Throughout World War II, Zakopane served as an underground staging point between Hungary. From 1942 to 1943, 1,000 prisoners from the German Kraków-Płaszów concentration camp were set to work in a stone quarry; the Zakopane Style of Architecture is an architectural mode inspired by the regional art of Poland's highland region known as Podhale. Drawing on the motifs and traditions in the buildings of the Carpathian Mountains, the style was pioneered by Stanislaw Witkiewicz and is now considered a core tradition of the Goral people; the Tatras are a popular destination among hikers, ski-tourers and climbers. There is a network of well marked hiking trails in the Tatras and according to the national park regulations the hikers must stick to them. Most of these trails are overcrowded in the summer season; the High Tatras offer excellent opportunities for climbing. In summer and snow are both potential hazards for climbers, the weather can change quickly. Thunderstorms are common in the afternoons. In winter the snow can be up to several meters deep.

In the winter, thousands arrive in Zakopane to ski around Christmas and in February. The most popular skiing areas are Kasprowy Gubałówka. There are a number of cross country skiing trails in the forests surrounding the town. Zakopane hosted the Nordic World Ski Championships in 1929, 1939, 1962, it hosted the Alpine World Ski Championships in 1939, the first outside the Alps and the last official world championships prior to World War II. Zakopane made unsuccessful bids to host the 2006 Winter Olympics and the 2011 and 2013 Alpine World Ski Championships. Zakopane is visited by over 2,500,000 tourists a year. In the winter, Zakopanes tourists are interested in winter sports activities such as skiing, ski jumping, sleigh rides, snowshoe walks, Ice skating. During the summer, Tourists come to do activities like hiking, climbing and horse ride the Tatras mountain, there are many trails in the Tatras. Tourists ride quads and dirt bikes. Swimming and boat rides on the Dunajec river is popular. Many come to experience Goral culture, rich in its unique styles of food, architecture and costume.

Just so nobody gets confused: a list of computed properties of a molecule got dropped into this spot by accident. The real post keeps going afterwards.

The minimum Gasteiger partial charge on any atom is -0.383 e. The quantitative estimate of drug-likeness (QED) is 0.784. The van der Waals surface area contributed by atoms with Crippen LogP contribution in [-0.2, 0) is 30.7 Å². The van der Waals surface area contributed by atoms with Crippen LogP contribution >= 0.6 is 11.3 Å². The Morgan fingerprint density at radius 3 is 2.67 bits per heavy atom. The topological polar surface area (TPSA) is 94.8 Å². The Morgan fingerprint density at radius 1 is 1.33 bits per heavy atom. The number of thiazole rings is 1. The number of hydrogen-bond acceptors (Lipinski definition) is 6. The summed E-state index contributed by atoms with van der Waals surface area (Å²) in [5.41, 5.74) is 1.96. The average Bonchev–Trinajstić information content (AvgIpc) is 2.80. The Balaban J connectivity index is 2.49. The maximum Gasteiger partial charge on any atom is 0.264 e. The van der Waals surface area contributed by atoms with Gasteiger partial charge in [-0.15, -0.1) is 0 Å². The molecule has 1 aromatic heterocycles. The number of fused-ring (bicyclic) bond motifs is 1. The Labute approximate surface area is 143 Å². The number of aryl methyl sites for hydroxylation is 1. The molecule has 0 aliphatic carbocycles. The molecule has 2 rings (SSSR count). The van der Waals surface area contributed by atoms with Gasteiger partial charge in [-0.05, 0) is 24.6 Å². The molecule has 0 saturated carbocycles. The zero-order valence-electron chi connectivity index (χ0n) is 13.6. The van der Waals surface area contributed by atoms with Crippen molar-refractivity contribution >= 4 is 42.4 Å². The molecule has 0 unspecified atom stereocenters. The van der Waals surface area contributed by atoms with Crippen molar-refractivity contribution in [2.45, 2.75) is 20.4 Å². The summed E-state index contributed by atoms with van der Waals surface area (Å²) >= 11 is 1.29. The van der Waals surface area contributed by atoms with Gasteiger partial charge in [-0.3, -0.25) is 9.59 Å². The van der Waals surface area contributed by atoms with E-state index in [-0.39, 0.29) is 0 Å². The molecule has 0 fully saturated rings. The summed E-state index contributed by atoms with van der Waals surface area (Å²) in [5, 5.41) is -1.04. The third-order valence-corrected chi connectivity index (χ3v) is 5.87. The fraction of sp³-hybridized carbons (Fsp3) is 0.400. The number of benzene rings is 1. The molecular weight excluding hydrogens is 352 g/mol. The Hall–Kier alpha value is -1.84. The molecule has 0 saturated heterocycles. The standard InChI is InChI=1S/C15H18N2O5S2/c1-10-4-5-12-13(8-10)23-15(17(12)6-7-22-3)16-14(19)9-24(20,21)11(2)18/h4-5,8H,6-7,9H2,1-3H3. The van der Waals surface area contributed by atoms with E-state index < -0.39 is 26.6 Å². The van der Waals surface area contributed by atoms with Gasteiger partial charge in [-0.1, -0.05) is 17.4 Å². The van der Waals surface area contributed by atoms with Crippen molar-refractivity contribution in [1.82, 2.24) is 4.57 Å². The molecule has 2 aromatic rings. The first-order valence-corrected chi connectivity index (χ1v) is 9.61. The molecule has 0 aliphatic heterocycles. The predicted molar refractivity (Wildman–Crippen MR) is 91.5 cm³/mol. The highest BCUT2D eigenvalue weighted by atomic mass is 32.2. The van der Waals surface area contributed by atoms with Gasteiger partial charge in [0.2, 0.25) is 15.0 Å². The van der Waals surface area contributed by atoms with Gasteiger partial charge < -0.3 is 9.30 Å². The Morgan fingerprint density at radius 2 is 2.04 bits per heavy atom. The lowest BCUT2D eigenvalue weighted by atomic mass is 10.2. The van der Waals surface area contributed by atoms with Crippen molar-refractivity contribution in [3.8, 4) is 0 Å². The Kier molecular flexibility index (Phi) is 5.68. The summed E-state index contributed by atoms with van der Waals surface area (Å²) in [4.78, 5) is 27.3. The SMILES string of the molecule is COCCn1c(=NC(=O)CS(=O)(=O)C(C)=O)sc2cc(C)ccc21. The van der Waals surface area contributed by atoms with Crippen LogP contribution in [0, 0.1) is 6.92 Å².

Zakopane is popular during the winter holidays, which are celebrated in traditional style, with dances, decorated horse-pulled sleighs called kuligs and roast lamb. A popular tourist activity is taking a stroll through the town's most popular street: Krupówki, it is lined with stores, carnival rides, performers. During the winter and summer seasons, Krupówki Street is crowded with tourists visiting the shops and restaurants. In the summer, a local market along Krupówki Street offers traditional Goral apparel, leather jackets, fur coats and purses. Venders sell foods like the famous oscypek smoked sheep cheese, fruit and meats. There are many stands with Zakopane souvenirs. Zakopane is popular for night life. At night there are always people walking around town checking out the different bars and dance clubs. Most of these bars and dance clubs are located on the Krupowki street; these are the bars that are located in Zakopane: Paparazzi, Cafe Piano, Anemone, Cafe Antrakt, Winote